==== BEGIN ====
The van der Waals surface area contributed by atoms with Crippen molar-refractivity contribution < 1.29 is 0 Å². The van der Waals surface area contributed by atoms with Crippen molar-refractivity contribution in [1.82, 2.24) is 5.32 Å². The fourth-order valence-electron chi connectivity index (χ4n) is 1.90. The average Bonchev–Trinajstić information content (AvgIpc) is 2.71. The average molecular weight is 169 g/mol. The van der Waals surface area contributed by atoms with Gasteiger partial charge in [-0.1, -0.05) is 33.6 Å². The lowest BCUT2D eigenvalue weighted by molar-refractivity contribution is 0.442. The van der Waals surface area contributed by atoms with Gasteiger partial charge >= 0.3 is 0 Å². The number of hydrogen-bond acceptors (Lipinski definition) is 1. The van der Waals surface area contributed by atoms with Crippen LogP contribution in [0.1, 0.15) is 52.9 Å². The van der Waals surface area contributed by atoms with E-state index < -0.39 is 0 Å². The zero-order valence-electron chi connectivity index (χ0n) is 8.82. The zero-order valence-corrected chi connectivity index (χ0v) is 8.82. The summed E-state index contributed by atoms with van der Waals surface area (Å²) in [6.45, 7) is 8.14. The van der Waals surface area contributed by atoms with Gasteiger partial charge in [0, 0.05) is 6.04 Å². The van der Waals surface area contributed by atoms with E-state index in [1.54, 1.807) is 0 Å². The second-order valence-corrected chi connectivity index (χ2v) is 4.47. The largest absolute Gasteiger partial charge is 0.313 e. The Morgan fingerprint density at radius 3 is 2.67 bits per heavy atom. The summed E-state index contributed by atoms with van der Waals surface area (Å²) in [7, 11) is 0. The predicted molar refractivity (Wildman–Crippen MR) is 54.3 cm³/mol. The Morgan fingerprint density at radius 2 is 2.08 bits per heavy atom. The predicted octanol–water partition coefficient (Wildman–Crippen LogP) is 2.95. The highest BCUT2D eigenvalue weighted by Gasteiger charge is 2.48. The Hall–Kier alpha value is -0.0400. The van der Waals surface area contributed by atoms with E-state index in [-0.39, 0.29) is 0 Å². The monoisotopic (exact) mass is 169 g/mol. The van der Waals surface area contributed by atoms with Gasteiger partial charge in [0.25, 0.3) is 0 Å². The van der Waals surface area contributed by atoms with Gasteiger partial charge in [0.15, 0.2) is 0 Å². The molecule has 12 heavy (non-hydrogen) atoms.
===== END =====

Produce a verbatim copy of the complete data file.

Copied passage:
The van der Waals surface area contributed by atoms with Crippen molar-refractivity contribution < 1.29 is 0 Å². The van der Waals surface area contributed by atoms with Crippen molar-refractivity contribution in [1.82, 2.24) is 5.32 Å². The fourth-order valence-electron chi connectivity index (χ4n) is 1.90. The average Bonchev–Trinajstić information content (AvgIpc) is 2.71. The average molecular weight is 169 g/mol. The van der Waals surface area contributed by atoms with Gasteiger partial charge in [-0.1, -0.05) is 33.6 Å². The lowest BCUT2D eigenvalue weighted by molar-refractivity contribution is 0.442. The van der Waals surface area contributed by atoms with Gasteiger partial charge >= 0.3 is 0 Å². The number of hydrogen-bond acceptors (Lipinski definition) is 1. The van der Waals surface area contributed by atoms with Crippen LogP contribution in [0.1, 0.15) is 52.9 Å². The van der Waals surface area contributed by atoms with E-state index < -0.39 is 0 Å². The zero-order valence-electron chi connectivity index (χ0n) is 8.82. The zero-order valence-corrected chi connectivity index (χ0v) is 8.82. The summed E-state index contributed by atoms with van der Waals surface area (Å²) in [6.45, 7) is 8.14. The van der Waals surface area contributed by atoms with Gasteiger partial charge in [0, 0.05) is 6.04 Å². The van der Waals surface area contributed by atoms with E-state index in [1.54, 1.807) is 0 Å². The second-order valence-corrected chi connectivity index (χ2v) is 4.47. The largest absolute Gasteiger partial charge is 0.313 e. The Morgan fingerprint density at radius 3 is 2.67 bits per heavy atom. The summed E-state index contributed by atoms with van der Waals surface area (Å²) in [7, 11) is 0. The predicted molar refractivity (Wildman–Crippen MR) is 54.3 cm³/mol. The Morgan fingerprint density at radius 2 is 2.08 bits per heavy atom. The predicted octanol–water partition coefficient (Wildman–Crippen LogP) is 2.95. The highest BCUT2D eigenvalue weighted by Gasteiger charge is 2.48. The Hall–Kier alpha value is -0.0400. The van der Waals surface area contributed by atoms with E-state index in [-0.39, 0.29) is 0 Å². The monoisotopic (exact) mass is 169 g/mol. The van der Waals surface area contributed by atoms with Gasteiger partial charge in [0.25, 0.3) is 0 Å². The van der Waals surface area contributed by atoms with Gasteiger partial charge in [0.15, 0.2) is 0 Å². The molecule has 12 heavy (non-hydrogen) atoms.